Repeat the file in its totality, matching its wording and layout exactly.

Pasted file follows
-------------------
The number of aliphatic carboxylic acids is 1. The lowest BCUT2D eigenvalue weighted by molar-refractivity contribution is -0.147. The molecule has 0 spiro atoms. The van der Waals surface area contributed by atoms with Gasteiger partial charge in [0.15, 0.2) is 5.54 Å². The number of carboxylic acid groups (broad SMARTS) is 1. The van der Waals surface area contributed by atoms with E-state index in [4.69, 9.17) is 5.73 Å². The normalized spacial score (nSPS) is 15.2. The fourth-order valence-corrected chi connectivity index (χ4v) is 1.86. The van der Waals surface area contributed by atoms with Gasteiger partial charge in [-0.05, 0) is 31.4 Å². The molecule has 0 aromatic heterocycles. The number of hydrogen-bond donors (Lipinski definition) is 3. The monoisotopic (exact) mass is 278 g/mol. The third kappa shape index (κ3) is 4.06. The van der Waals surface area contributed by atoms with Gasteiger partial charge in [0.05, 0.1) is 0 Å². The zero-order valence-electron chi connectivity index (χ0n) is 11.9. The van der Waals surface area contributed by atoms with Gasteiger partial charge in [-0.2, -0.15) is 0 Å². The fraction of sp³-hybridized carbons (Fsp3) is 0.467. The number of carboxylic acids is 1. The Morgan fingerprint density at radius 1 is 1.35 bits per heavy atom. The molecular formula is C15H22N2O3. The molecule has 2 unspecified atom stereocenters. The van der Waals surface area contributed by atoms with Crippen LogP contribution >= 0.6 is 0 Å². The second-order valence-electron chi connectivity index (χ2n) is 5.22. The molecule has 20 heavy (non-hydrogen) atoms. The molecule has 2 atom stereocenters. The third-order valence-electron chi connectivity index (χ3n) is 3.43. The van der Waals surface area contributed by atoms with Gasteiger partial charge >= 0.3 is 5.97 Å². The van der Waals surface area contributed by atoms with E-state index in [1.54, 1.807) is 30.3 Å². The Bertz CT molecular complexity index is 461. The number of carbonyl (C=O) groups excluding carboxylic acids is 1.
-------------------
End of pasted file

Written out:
The number of aliphatic carboxylic acids is 1. The lowest BCUT2D eigenvalue weighted by molar-refractivity contribution is -0.147. The molecule has 0 spiro atoms. The van der Waals surface area contributed by atoms with Gasteiger partial charge in [0.15, 0.2) is 5.54 Å². The number of carboxylic acid groups (broad SMARTS) is 1. The van der Waals surface area contributed by atoms with E-state index in [4.69, 9.17) is 5.73 Å². The normalized spacial score (nSPS) is 15.2. The fourth-order valence-corrected chi connectivity index (χ4v) is 1.86. The van der Waals surface area contributed by atoms with Gasteiger partial charge in [-0.05, 0) is 31.4 Å². The molecule has 0 aromatic heterocycles. The number of hydrogen-bond donors (Lipinski definition) is 3. The monoisotopic (exact) mass is 278 g/mol. The third kappa shape index (κ3) is 4.06. The van der Waals surface area contributed by atoms with Gasteiger partial charge in [0.05, 0.1) is 0 Å². The zero-order valence-electron chi connectivity index (χ0n) is 11.9. The van der Waals surface area contributed by atoms with Gasteiger partial charge in [-0.2, -0.15) is 0 Å². The fraction of sp³-hybridized carbons (Fsp3) is 0.467. The number of carboxylic acids is 1. The Morgan fingerprint density at radius 1 is 1.35 bits per heavy atom. The molecular formula is C15H22N2O3. The molecule has 2 unspecified atom stereocenters. The van der Waals surface area contributed by atoms with Crippen LogP contribution >= 0.6 is 0 Å². The second-order valence-electron chi connectivity index (χ2n) is 5.22. The molecule has 20 heavy (non-hydrogen) atoms. The molecule has 2 atom stereocenters. The third-order valence-electron chi connectivity index (χ3n) is 3.43. The van der Waals surface area contributed by atoms with Gasteiger partial charge >= 0.3 is 5.97 Å². The van der Waals surface area contributed by atoms with E-state index in [1.54, 1.807) is 30.3 Å². The Bertz CT molecular complexity index is 461. The number of carbonyl (C=O) groups excluding carboxylic acids is 1.